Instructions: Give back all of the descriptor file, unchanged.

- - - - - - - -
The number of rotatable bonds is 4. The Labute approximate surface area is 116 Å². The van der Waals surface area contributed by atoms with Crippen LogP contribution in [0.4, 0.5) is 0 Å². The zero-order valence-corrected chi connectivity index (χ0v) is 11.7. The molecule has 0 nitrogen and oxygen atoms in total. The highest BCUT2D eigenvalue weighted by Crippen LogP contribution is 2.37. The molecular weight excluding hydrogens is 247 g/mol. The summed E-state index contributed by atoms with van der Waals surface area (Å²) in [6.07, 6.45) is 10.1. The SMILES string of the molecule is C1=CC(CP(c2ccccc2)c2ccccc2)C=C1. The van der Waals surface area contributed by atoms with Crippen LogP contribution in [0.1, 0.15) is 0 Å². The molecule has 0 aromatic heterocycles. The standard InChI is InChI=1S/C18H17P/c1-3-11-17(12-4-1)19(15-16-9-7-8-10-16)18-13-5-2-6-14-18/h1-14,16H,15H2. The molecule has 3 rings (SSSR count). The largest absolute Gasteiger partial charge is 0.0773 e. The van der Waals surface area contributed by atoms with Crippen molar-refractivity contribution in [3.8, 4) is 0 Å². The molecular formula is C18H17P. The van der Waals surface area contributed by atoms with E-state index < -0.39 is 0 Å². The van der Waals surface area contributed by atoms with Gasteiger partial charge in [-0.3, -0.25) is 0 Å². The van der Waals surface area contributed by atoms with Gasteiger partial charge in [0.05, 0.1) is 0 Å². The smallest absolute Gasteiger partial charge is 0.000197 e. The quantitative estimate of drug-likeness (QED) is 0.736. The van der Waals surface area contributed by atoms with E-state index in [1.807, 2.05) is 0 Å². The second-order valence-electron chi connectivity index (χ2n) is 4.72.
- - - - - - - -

The number of rotatable bonds is 4. The Labute approximate surface area is 116 Å². The van der Waals surface area contributed by atoms with Crippen LogP contribution in [0.4, 0.5) is 0 Å². The zero-order valence-corrected chi connectivity index (χ0v) is 11.7. The molecule has 0 nitrogen and oxygen atoms in total. The highest BCUT2D eigenvalue weighted by Crippen LogP contribution is 2.37. The molecular weight excluding hydrogens is 247 g/mol. The summed E-state index contributed by atoms with van der Waals surface area (Å²) in [6.07, 6.45) is 10.1. The SMILES string of the molecule is C1=CC(CP(c2ccccc2)c2ccccc2)C=C1. The van der Waals surface area contributed by atoms with Crippen LogP contribution in [0.1, 0.15) is 0 Å². The molecule has 0 aromatic heterocycles. The standard InChI is InChI=1S/C18H17P/c1-3-11-17(12-4-1)19(15-16-9-7-8-10-16)18-13-5-2-6-14-18/h1-14,16H,15H2. The molecule has 3 rings (SSSR count). The largest absolute Gasteiger partial charge is 0.0773 e. The van der Waals surface area contributed by atoms with Crippen molar-refractivity contribution in [3.8, 4) is 0 Å². The molecular formula is C18H17P. The van der Waals surface area contributed by atoms with E-state index < -0.39 is 0 Å². The van der Waals surface area contributed by atoms with Gasteiger partial charge in [-0.3, -0.25) is 0 Å². The van der Waals surface area contributed by atoms with Gasteiger partial charge in [0.05, 0.1) is 0 Å². The smallest absolute Gasteiger partial charge is 0.000197 e. The quantitative estimate of drug-likeness (QED) is 0.736. The van der Waals surface area contributed by atoms with E-state index in [1.807, 2.05) is 0 Å². The second-order valence-electron chi connectivity index (χ2n) is 4.72.